5. A combustion system as claimed in claim 1 includng a parallel walled sleeve extending downstream from said outer housing of said swirler assembly, said sleeve extending into said primary zone of said combustion chamber.
Description

This invention relates to fuel injectors for gas turbine engines, more particularly to fuel injectors designed to inject a range of gaseous fuels having different calorific values into the combustion chamber or chambers of an industrial gas turbine engine.

When such an engine is operating at the idle condition, the combustion efficiency (η) varies as a function of the gas velocity at the exit of the fuel injector. The plot of combustion efficiency (η) v. gas fuel velocity (V) exhibits a peak and thus small changes in gas velocity results in large reductions in combustion efficiency.

It has been found that if the velocities of the various gaseous fuels and the compressor delivery air are more nearly matched at the entry to the combustion chamber, the plot of ηv. V at engine idle does not exhibit such a peak and combustion efficiency is less sensitive to gas fuel velocity. The velocity of the gas fuel in the fuel delivery duct varies according to the calorific value and density of the fuel, since the engine must receive the same heat input per unit time irrespective of the type of fuel being used. Thus the mass flow must vary according to which fuel is being used, and since the duct area is fixed, the gas velocity must vary, so high calorific value gases have low discharge velocity from the fuel delivery duct and low calorific value fuels have a high discharge velocity. The gas fuel velocity can vary between approximately 80 fps to 1000 fps, whilst the velocity of the compressor delivery air at engine idle is in the region 400 to 600 fps.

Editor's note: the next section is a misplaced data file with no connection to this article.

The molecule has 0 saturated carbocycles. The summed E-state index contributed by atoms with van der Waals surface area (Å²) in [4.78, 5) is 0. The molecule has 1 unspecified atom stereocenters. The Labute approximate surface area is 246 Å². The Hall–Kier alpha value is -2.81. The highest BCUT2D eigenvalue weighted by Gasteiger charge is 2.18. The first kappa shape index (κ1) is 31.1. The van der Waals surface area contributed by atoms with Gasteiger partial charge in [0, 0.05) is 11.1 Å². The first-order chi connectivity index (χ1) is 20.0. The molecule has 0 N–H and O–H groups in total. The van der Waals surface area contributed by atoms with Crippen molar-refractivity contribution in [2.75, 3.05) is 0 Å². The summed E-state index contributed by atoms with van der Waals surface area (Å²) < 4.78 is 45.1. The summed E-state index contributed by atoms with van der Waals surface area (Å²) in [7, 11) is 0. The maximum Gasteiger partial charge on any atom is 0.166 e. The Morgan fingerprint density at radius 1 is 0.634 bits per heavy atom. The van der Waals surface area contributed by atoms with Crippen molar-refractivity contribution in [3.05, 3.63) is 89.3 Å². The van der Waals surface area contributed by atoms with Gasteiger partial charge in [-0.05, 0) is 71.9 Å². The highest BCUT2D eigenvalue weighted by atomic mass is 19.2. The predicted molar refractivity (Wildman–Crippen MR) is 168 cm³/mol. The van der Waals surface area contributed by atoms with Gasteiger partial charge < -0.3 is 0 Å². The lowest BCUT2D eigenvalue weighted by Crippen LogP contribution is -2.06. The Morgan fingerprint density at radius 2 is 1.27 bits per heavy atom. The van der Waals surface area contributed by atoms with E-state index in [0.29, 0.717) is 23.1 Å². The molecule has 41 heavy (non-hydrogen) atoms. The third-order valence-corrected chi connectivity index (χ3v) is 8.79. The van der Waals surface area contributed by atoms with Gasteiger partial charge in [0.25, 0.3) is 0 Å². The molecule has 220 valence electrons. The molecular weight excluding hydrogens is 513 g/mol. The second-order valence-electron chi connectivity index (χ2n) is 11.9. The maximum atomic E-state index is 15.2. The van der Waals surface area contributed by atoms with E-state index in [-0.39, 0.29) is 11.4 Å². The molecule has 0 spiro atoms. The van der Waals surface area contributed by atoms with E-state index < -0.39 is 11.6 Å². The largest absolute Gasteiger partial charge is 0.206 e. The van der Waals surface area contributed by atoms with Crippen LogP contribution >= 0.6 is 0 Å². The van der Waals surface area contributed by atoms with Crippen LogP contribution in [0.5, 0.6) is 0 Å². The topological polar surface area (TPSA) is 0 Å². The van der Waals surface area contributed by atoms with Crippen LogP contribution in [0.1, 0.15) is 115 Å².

The present invention proposes that the velocities of the various gas fuels and the compressor delivery air are equated or more nearly matched at the entry to the combustion chamber or chambers of the engine by arranging an energy interchange between the fuel and air flows.